A ROBS is not a loan from the business owner’s retirement account to their business. Instead, it is the purchase of stock by the retirement account. There is no loan to be paid back. Distribution of money can go the stockholders of the business, including the retirement account, in proportion to their ownership. However, this option tends not to be popular because of the potential for double taxation. The C Corporation pay taxes, however, those receiving the dividend may also eventually be required to pay taxes.
Frequently, the business owner will tend to raise their salary when the company starts doing well. The owner’s salary is an expense to the business reducing the company’s profits and potentially lowering its tax burden.
Who is actually holding the retirement accounts?
The actual cash accounts are held by a brokerage firm such as Fidelity or TD Ameritrade. In general, the cost of having a firm like Fidelity or TD Ameritrade hold the retirement accounts is negligible or free. The brokerage firms make their money through their normal charges for buying or selling stocks, mutual funds, and ETFs.
Can a ROBS be used to purchase real estate?
While a ROBS cannot be directly used to purchase real estate, it can be used to invest in a C corporation which does buy real estate. However, there are a few potential problems with using a ROBS to fund a real estate investing business: 1) The business owners may have trouble asserting that they are bona-fide employees of the business, because of the number of hours they work; or 2) The investment structure might be inefficient from a tax perspective.
How many people can invest in a business using a ROBS?
There is no maximum provided that the investors are both employees of the business. It is fairly common for multiple business partners to invest in using a ROBS.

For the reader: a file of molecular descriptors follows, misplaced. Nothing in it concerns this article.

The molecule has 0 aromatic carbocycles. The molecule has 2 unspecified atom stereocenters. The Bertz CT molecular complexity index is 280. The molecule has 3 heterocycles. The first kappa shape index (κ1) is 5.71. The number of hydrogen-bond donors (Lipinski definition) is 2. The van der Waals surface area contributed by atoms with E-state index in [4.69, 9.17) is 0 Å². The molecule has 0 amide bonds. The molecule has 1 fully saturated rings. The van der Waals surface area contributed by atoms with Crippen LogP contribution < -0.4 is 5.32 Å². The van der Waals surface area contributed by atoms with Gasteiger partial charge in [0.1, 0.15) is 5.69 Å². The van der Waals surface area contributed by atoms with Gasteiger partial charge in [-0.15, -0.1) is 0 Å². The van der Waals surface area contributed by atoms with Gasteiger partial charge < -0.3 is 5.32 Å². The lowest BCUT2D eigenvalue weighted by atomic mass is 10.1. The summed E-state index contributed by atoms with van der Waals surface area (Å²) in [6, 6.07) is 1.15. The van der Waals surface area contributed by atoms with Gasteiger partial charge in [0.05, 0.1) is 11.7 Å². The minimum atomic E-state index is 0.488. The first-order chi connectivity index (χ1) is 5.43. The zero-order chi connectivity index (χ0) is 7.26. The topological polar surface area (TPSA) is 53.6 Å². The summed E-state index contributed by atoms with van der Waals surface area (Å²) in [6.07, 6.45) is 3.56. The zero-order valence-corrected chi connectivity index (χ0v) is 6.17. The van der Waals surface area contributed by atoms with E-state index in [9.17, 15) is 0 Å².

Does the business owner’s retirement account sell shares or get paid dividends?
Although it is not commonly done, should the corporation issue a dividend to shareholders, the 401(k) plan gets its proportionate share of the dividend since it is a shareholder of company stock. The more common practice is for the business owners to pay themselves bonuses and higher salaries as the company starts generating excess cash flow.
As for selling shares, if the company is sold, the retirement account(s) holding shares will get payment in exchange for the shares it held. Also, the corporation can offer to buy back (“redeem”) shares from the plan which provides another way to increase the cash in a retirement account.
A Rollover for Business Startups (ROBS) can be a great option for funding a small business, whether you’re just starting out, want to buy a business, or recapitalize your current business. Of course, there’s always the risk that the business could fail, wiping out your retirement nest egg. However, there are equally big risks when you take a business loan. Ultimately, you should weigh all the pros and cons of a ROBS and get all your questions answered by a professional before deciding if it’s right for you.